Back to school spending grows year on year, despite parents’ insistence to the contrary. This time of year is a huge opportunity for larger retailers – the second biggest shopping event of the year – and research shows 83 percent of back-to-school consumers will opt to shop at mass merchants over online or boutique stores. However, that leaves almost 20 percent of the back to school spending market up for grabs. Here’s how to get it.

The number one mainstay of school shopping is lunches. It’s also the most rapidly changing section of the back to school market. The rise of meal prepping and online ordering means school lunches are planned further in advance than ever before, making back to school a vital time for lunchbox advertising.

Bulk packs of products are always a worthwhile investment, but acknowledging parents are meal-prepping changes the way this can be promoted. Parents are preparing lunches with a full meal in mind, rather than small, individually-wrapped elements. This is done to save time in the mornings, but also because millennial parents are concerned with healthy or ‘clean’ eating. A carb, a protein, and vegetables – this is what the modern lunch is turning into.

With this in mind, retailers might reconsider selling bulk packs of crisps in favour of packages of ready-to-cook chicken breast or tofu. Furthermore, these can be cross-merchandised with vegetables, rice or pasta, and lunchboxes.

Parents’ diets primarily influence lunchbox shopping, but children still have a say. Some may consider it unethical to target advertising at children, but a 2015 Turner Broadcasting report showed seven in ten parents were open to their offspring receiving advertising messages as it’s a useful way to introduce products relevant to their child.

One statistic revealed that 37 percent more is spent on a family’s back to school shop when Dads do the shopping. The reasons behind this are mostly conjecture, but the fact remains that encouraging parents to share the back to school shopping duties is a positive for both progressive, modern parenting and retailers’ returns.

A Walmart advertisement featuring a Whitesnake song proved successful with fathers across America, showing that the most primal taps – nostalgia and music – are sometimes the most effective. Another interesting father-related tidbit is that, in general, children have more influence over their choices when it comes to shopping.

The Turner Broadcasting report found that the annual spending power of children in New Zealand was more than $225 million – even more, when considering the influence, they have over parents’ spending. Notably, children were found to influence parents’ choices about food and toiletries instead of the more child-targeted clothing and toys.

Another study found that 67 percent of parents are heavily influenced by their children’s schools’ suggestions for back to school products. Getting on these lists by targeting parent-teacher associations can be a more effective method than targeting individual parents.

It’s not just primary school children who are part of the back to school shopping spree. Retailers should factor in high schoolers and university-aged students, who will likely be doing their own purchasing.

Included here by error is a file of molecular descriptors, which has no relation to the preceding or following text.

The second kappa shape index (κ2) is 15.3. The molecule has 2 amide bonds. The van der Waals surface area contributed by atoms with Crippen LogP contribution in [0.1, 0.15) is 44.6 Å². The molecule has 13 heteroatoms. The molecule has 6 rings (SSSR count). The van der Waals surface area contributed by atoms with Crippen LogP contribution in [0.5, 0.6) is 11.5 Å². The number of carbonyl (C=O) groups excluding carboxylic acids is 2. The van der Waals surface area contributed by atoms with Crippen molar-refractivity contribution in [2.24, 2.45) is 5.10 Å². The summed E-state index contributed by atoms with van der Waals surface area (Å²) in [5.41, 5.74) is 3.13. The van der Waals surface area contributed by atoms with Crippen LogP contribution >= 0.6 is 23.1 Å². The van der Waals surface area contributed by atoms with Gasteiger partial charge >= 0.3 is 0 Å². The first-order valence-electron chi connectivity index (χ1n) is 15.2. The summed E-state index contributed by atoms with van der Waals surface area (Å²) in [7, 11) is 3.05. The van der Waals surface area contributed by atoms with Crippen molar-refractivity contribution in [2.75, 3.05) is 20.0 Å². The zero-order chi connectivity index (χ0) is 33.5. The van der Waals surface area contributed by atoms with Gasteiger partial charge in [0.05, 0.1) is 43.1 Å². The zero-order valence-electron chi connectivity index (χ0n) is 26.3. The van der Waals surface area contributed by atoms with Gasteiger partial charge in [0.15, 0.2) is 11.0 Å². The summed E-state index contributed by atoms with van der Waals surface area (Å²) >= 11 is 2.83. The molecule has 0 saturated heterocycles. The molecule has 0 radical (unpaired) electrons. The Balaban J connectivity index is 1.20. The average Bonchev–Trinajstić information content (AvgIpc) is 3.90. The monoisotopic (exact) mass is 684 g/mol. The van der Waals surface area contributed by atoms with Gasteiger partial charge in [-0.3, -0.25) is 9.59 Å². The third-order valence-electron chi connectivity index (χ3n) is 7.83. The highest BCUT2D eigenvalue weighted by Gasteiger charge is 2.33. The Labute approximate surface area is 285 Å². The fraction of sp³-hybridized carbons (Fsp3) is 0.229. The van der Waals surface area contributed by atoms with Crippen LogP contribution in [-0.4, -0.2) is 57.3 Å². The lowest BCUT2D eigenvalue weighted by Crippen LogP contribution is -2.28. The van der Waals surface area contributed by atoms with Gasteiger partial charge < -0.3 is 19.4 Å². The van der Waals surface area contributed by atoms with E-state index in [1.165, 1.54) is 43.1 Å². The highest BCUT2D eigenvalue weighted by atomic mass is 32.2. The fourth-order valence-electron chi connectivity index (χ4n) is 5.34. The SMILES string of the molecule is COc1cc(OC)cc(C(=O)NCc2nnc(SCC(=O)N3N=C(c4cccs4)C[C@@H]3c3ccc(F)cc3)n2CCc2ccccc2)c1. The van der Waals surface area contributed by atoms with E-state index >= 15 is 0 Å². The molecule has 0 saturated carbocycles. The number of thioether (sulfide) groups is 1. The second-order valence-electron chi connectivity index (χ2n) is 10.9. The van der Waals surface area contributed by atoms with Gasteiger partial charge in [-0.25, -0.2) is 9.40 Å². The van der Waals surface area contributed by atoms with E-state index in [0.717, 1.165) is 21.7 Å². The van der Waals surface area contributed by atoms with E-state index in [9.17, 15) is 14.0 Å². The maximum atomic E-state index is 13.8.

For primary school children, the largest spend is on apparel, but this peters off as students age and purchase their own clothing at different times of the year (generally spending less than their parents would on garments). However, the older students get, the higher their spend on electronics and electronics accessories. Retailers don’t have to stock laptops to take advantage of this – even phone cases and decorations can tap into this market.

Back to university shoppers are more likely to spend online than other students, which gives smaller retailers a chance to take advantage of consumers looking for something a little more niche. Stationery, bags, and lunchboxes with unique appeal are alluring to young adults looking to set up a new identity.

The stationery section has stayed remarkably traditional in many New Zealand stores. It’s time to think beyond the classic A4 lined notepad and PVA glue. With more alternative schools popping up and a full range of subjects available in conventional schools, supplying some form of art and media supplies can be a good choice.

Retailers are not generally in the uniform-selling businesses, but many stores will have a small section for underwear and hosiery. Liaising with local uniformed schools can help ensure this section of stores is stocked with regulation socks and stockings, items students wear through quickly.

With almost 20 percent of the lucrative back to school market still undecided, both online and brick-and-mortar retailers have the opportunity to join the market.

Mobile devices are the best way to target advertising at younger demographics, but it’s also a way for parents to access coupons and discounts that save them money while also encouraging in-store spending. 92 percent of parents of school-age children use their mobile phones while back to school shopping. 69 percent use them to research products, and 41 percent use mobiles to compare prices between stores. Taking advantage of this online presence during the busy season can be a boom for retailers.

Many businesses feel that incorporating an electronic payment service will make customers switch to online instead of in-store spending, but the truth is that electronic payments increase stores’ total number of sales by attracting new customers. Many electronic payment services can be made to offer discount codes, reward points, and coupons, all tailored according to the individual user’s experience.

For back to school shoppers, loyalty and rewards may not be so applicable – but mass merchants can use the data generated by in-store rewards cards to present back to school coupons and discounts.